have come up with a strategy to raise the public profile and make it more like a local public library in order to get more feet through the front door.

The strategy is “Te Papa-isation” with a twist. The library’s resources will no longer be geared to the needs of researchers but treated as a museum collection presented on-site in digital form.

The proposed redevelopment of the building is a logical manifestation of this new strategy. More of the Turnbull collections will be displayed, but it is envisaged that the major drawcard will be the filling of the entire ground floor with computer screens to give access to the Turnbull’s books, periodicals, newspapers, manuscripts, photographs, paintings and drawings, maps and ephemera, online within the building. The priority for the Turnbull’s staff will now be to provide popular “content” for these digital displays and the increased exhibition of original materials. That “content” is essential to attract the projected 400,000 visitors a year.

Traue tells us that one Chris Szekely, the Turnbull’s chief librarian, also holds the new position of deputy national librarian, and he is assuring the public that the building makeover, mass digitisation and the restructuring of the Turnbull’s services will improve access and services for researchers.

Traue doubts it.

Yeah, right. Instead of the Turnbull’s staff concentrating on building and organising comprehensive collections to provide total immersion for researchers creating new publications, their time and expertise will be diverted into preparing material for digitisation in order to feed the visitors clamouring for entertainment on the ground floor Disneyland.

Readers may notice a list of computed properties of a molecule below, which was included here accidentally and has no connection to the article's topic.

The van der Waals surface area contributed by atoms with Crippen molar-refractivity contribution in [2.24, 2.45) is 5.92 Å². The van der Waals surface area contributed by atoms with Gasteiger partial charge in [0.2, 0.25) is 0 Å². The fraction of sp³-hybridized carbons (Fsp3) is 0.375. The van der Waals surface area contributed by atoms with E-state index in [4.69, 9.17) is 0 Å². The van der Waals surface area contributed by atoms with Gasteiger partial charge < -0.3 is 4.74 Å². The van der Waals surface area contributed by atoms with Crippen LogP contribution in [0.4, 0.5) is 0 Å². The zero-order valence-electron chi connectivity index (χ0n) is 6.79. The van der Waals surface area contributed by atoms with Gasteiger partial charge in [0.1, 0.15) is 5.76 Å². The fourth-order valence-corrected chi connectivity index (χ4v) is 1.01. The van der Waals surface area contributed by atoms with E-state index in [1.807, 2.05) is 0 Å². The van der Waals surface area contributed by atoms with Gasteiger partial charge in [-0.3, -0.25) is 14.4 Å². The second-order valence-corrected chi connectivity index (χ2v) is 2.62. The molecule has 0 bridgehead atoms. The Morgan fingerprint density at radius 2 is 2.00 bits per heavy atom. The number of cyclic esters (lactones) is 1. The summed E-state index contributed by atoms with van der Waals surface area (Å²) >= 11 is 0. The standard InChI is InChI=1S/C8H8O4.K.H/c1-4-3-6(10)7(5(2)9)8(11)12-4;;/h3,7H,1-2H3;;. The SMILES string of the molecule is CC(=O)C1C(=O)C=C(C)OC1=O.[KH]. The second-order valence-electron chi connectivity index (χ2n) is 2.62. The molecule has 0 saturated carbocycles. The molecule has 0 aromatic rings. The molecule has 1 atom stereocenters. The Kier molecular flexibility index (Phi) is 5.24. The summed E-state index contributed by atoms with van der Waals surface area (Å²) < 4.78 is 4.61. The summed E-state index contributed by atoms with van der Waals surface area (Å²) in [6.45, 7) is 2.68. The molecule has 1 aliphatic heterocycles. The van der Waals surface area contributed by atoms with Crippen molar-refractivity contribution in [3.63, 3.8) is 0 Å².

The division of costs between the research library and the researchers and publishers is being eroded.

Traditionally, the research library gathered and
preserved the original documents, and the staff organised them for use by researchers, courtesy of the taxpayer.

It was up to the researchers to invest their time to convert the raw materials in the library into finished products, and for the publishers to find the money to publish and distribute them.

Now the National Library is becoming a major publisher, at an increasing cost to the taxpayer, and staff will find themselves more and more involved in the time-consuming work required to get material prepared for digital publication.

Have the new bosses been alerted to the ramifications for research?

Seems so.

The staff have been pointing out these consequences but have been ignored.

That’s where the attitude change expert, the culture survey and the programme of “people change” come into this story.

Senior management, convinced that they could not possibly be mistaken, have determined that such “negative” thinking is a result of the “Turnbull culture” and are determined to cauterise it so that a new “positive” culture can be grown in its place.

Traue – obviously from the old school and resilient to attempts to have his culture tampered with – is clearly anguished. Or Trauematised.

Welcome to the new digital museum experience. Pity about the research library experience. Welcome to the new digital museum culture. Pity about the research library culture. Once the barbarians were knocking on the gates. Now they are inside the walls and in charge. Now they are called managers.